If the king of herbs is basil, then I would like to nominate tarragon as the queen. It's a sophisticated herb, highly prized in French cooking and an essential ingredient in their famous Béarnaise sauce.
It goes well in veal and poultry dishes and is often included in mixed herb dishes. It is, however, a strongly flavoured herb, so always be sparing with it. A sprig or two preserved in some white wine vinegar will help to give a subtle flavour of tarragon to salad dressings all through the winter.
You can only grow it from cuttings, and if you buy a plant (one will be enough) do make sure the label says it's French tarragon. There is a Russian variety which grows up to 5 feet (1.5 m) high, but has nowhere near the flavour of the French. Dried tarragon is useful – if you steep it in warm water for a minute or two before using.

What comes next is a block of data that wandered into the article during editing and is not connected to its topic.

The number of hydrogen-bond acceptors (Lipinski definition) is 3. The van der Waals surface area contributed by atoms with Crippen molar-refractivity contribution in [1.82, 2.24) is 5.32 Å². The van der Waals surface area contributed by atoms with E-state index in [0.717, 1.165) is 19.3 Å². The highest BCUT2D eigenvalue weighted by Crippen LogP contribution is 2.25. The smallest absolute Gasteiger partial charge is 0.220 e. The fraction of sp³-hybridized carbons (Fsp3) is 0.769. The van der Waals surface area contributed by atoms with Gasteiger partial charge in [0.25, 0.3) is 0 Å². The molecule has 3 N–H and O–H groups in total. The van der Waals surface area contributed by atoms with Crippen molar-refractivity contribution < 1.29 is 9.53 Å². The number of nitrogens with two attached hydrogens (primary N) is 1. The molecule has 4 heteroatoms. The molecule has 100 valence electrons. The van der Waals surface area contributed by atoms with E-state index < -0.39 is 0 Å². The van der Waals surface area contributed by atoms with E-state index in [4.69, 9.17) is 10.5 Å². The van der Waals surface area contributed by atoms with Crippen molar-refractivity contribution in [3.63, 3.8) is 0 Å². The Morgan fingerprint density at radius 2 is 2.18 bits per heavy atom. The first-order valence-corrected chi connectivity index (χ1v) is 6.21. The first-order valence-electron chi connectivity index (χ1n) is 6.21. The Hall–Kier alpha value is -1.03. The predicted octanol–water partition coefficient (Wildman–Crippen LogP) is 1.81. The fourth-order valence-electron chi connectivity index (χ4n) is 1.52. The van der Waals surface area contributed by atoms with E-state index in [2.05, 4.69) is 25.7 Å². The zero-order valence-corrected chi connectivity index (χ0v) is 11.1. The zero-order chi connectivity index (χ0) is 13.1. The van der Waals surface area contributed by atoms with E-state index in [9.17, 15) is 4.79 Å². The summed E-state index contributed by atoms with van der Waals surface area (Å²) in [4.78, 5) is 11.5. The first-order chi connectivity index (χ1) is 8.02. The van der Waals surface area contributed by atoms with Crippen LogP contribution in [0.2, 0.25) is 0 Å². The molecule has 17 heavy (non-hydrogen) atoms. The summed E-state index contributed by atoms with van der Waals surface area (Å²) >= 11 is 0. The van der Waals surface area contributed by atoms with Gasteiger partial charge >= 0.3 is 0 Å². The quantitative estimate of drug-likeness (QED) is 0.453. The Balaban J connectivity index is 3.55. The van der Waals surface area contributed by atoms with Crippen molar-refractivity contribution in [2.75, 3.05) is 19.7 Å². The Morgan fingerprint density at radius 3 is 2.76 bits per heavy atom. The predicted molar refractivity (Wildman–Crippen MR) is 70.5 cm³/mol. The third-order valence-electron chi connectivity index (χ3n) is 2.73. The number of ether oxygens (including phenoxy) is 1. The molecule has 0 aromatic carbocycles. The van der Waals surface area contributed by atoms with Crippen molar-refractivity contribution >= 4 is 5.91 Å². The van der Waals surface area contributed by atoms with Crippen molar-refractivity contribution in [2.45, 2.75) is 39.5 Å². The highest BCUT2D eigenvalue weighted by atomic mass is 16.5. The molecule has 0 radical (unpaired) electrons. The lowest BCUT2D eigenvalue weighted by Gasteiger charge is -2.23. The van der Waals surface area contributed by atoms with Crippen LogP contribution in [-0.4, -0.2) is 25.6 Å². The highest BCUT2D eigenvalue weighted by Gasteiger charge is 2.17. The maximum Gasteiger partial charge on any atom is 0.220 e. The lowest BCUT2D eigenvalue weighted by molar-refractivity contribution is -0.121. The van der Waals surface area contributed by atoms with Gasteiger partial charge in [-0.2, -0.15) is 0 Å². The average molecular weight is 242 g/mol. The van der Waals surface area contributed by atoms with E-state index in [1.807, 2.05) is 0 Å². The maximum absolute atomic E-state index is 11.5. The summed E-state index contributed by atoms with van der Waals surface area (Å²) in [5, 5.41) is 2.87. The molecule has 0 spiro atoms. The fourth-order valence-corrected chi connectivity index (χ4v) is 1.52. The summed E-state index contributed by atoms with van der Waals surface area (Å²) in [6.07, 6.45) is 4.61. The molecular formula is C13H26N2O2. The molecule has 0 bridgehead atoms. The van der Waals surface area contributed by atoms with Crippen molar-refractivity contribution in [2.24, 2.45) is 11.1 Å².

This is a delicious, summery soup, but it can be made in the winter with two finely chopped leeks instead of the lettuce leaves. Don't be tempted to use stock, as this detracts from the fresh flavour of the carrots.
If you grow courgettes then this recipe is superb for serving the ones that – if you don't keep a sharp eye on them – become baby marrows overnight. If you don't, then this is still a superb way to serve courgettes as a salad with cold cuts.
These lovely, light creams are best made in early summer when sorrel is in season - or grown your own if you prefer. Sorrel adds a lemony lightness to recipes and goes really well with salmon but if you can't find it, use spinach instead.
Chicken with a creamy lemon sauce used to be a very popular dish and definitely deserves a revival, as it's an easy way to jazz up a simple roast chicken.
Often made with chicken, Delia believes this delicate recipe deserves a revival… and who could argue with that? A wonderful combination of cream, grapes and vermouth, it perfectly complements fish or chicken.
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